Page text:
A lifelong sneaker aficionado, b-boy Bobbito Garcia owns two of the most cushioned feet on the planet. He also owns two of the most trusted ears in hip hop. Between 1990 and 1998 he produced the enormously influential DJ Stretch Armstrong and Bobbito show on New York's WKCR-FM (89.9), once named the best rap-radio program of all time by readers of The Source. Since then he has taken the show solo every Friday morning from 1:00 to 5:00 a.m. (listen via the Web at www.cucumberslice.com). A longtime label owner, Puerto Rican-rights activist, hip-hop journalist, break dancer, and touring DJ (as Cucumber Slice), Garcia has more recently tried his hand at acting, appearing alongside Q Tip in the forthcoming hip-hop movie A Prison Song.
To top it all off, he's a surprisingly nice dude. Though talked-out and sick ("You saw that? When I sneezed the snot came out on the floor!"), Garcia graciously took time out from his speaking schedule at the recent "Hip Hop as a Movement 2001" conference in Madison, Wisconsin, to let City Pages try a reversal of his seven-year-old "Sound Check" column in Vibe. In the column, Garcia plays various unidentified songs for selected interview subjects--such as Jimmy Jam and Terry Lewis, whom he recently met in Minneapolis for a forthcoming column. Over lunch on the University of Wisconsin mall, Garcia listened to every track we played, all of them from Minnesota, sometimes bobbing his head, but mostly just shaking it.
Garcia emphasized that his verdicts--though delivered with due jurisprudence--should be subject to mass appeal. "I don't think anywhere in the world needs validation from New York anymore," he took care to say. "Just because I don't like something doesn't mean that it's not valid."
"BREAKIN' MY HEART (PRETTY BROWN EYES)," MINT CONDITION (PERSPECTIVE, 1991)
GARCIA: That sounds like a Jermaine Jackson bad album cut, with the cheesy drums and a late-Eighties keyboard sound. But I didn't hate it. The vocalist was cool. That's the type of record that I feel is cool, but doesn't affect me.
CITY PAGES: That was Mint Condition.
GARCIA: Yeah, I never liked them anyways. I know heads that I really respect that love them, but I've never heard anything of theirs that I've really taken to.
"TOO CLOSE," NEXT (ARISTA, 1997)
GARCIA: This is the second track of the interview? I already don't like it. He went off-key for a second. The female sounded like she was straining. The sample is too easily recognizable. So far I don't like anything you've played.
"BOB GEORGE," PRINCE (WARNER BROS., 1988)
GARCIA: That shit is dope if it's a complete parody and some funny shit. But if money really takes himself seriously, that shit is horrible. The only excuse they would have is if that was done in '87 or '86.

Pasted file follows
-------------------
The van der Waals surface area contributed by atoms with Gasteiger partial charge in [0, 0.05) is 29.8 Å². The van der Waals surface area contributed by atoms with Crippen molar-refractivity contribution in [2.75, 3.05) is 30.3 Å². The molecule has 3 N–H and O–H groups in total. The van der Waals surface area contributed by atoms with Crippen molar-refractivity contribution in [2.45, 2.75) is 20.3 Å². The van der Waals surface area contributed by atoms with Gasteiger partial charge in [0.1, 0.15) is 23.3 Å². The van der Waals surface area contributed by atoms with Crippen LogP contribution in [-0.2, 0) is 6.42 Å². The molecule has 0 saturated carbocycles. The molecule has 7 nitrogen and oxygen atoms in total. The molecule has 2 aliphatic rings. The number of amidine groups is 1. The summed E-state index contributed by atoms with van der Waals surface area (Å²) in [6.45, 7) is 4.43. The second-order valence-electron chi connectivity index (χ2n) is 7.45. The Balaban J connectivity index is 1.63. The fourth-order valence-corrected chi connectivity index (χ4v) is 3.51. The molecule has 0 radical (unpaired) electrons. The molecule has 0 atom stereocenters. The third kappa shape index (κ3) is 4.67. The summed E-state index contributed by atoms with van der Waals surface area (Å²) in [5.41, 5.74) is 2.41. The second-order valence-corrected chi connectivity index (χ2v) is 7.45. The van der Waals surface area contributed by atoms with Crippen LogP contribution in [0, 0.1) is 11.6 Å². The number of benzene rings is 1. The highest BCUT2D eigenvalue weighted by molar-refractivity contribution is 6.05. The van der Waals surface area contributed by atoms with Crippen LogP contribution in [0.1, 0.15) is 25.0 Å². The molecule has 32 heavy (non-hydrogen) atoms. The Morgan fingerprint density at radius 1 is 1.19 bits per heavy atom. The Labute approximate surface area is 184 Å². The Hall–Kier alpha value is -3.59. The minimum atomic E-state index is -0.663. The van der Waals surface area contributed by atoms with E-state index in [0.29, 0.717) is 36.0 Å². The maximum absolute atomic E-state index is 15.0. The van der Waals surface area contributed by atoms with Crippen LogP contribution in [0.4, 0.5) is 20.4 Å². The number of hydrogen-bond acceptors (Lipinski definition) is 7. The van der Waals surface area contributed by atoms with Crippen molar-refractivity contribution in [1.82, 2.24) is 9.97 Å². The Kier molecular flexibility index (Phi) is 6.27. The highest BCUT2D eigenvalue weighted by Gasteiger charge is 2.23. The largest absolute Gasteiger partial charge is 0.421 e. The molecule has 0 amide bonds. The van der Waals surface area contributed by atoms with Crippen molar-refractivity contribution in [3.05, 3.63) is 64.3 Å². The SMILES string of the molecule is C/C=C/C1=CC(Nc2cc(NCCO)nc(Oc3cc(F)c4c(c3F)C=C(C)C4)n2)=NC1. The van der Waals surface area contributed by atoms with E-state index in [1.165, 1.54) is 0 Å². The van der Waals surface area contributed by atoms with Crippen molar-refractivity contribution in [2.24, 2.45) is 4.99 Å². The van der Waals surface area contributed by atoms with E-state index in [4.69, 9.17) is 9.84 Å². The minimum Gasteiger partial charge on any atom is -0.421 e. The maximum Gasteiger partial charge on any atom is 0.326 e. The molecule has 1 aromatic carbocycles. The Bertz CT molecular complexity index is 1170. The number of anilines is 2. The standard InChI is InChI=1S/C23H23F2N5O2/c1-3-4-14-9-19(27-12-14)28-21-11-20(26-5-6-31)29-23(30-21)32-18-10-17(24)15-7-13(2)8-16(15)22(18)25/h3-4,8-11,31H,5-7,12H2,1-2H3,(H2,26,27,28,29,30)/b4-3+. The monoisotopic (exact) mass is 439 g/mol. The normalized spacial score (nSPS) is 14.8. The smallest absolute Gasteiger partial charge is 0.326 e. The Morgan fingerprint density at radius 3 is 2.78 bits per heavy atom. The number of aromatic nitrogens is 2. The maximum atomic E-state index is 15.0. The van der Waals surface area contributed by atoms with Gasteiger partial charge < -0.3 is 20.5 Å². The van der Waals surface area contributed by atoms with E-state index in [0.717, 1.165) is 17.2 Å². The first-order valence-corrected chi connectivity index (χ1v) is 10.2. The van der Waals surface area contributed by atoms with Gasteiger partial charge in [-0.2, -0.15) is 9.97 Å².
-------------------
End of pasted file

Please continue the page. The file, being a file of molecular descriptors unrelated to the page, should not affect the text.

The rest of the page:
CP: It was '87, I think.
GARCIA: Even so, you've got to think about the standard of musical production and songwriting that exists in the world. Nothing should ever be looked at as like, Yo, this is good for local. It should always be looked at as, Yo, this is good compared to what's out there, period.
CP: Do you have any fond Prince memories? That was from the Black Album.
GARCIA: That was Prince rhyming? I met him recently in New York; he was at a club I was DJing at. Mad cool dude. I would say Prince has some hits and he's definitely had some misses, but nonetheless he's a genius of our time. And, um, he should definitely stay away from rap.
"THE WOMAN WITH THE TATTOOED HANDS," ATMOSPHERE (RHYMESAYERS ENTERTAINMENT, 2000)
GARCIA: I've played this record. Is this Atmosphere? I love conceptual songs. I feel like, particularly in Atmosphere's case, those kids got a lot of rep right now for rhyming off the top of the head. So it's good to see a renowned off-the-top-of-the-head MC be able to do a conceptual song. Moreover, the strength of the record is that beat. Pianos are always my shit in terms of loops.
People in New York are mixed with Atmosphere. There's some people I know who think that they're totally wack, and there's people I know that think that they're the shit.
"CULTURE," MICRANOTS (SUB VERSE, 2000)
GARCIA: The rhyming sounds pretty cool, but I don't like that track at all. I always admire people who try to push what hip hop should sound like, but as with any experimentation, it still has to sound good.
"WE'RE A MESS," THE FOG (DINKYTOWN RECORDS, 2000)
GARCIA: I cheated and I saw what you pulled out, the Fog. Yeah, I don't like this shit. MF Doom did an intro on this that's incredible--that shit was dope. But I remember listening to this demo thinking, "What was Doom thinking getting on this shit?"
"GUARD YOUR HAREM," MUSAB (RHYMESAYERS, 2000)
GARCIA: I like the kid's voice. It's not the most original flow, but he hits all his lines on point. That's the type of record where I might play it once on the radio show just to expose it.
CP:This is Musab.
GARCIA:Yeah, I remember getting that, and being like, 'Oh, this is cool,' but it wasn't something that was changing my life.
"612 TO DA 651," LIL BUDDY (CLIENTELE ENTERTAINMENT, 2000)
GARCIA: I don't like that. The writing is very simple. It's kinda like ABC.
CP: Can I fit in another track you might like?
"HIGH OCTANE," ABSTRACT PACK (SELF-RELEASED, 1998)
GARCIA: Who is this?
CP: Abstract Pack.
GARCIA: I don't really like it. It sounds cool, but I got to like somebody's voice. I thought Biggie Smalls and Tupac were overrated MCs because I just never liked their voices. And this kid, I didn't like his voice at all.
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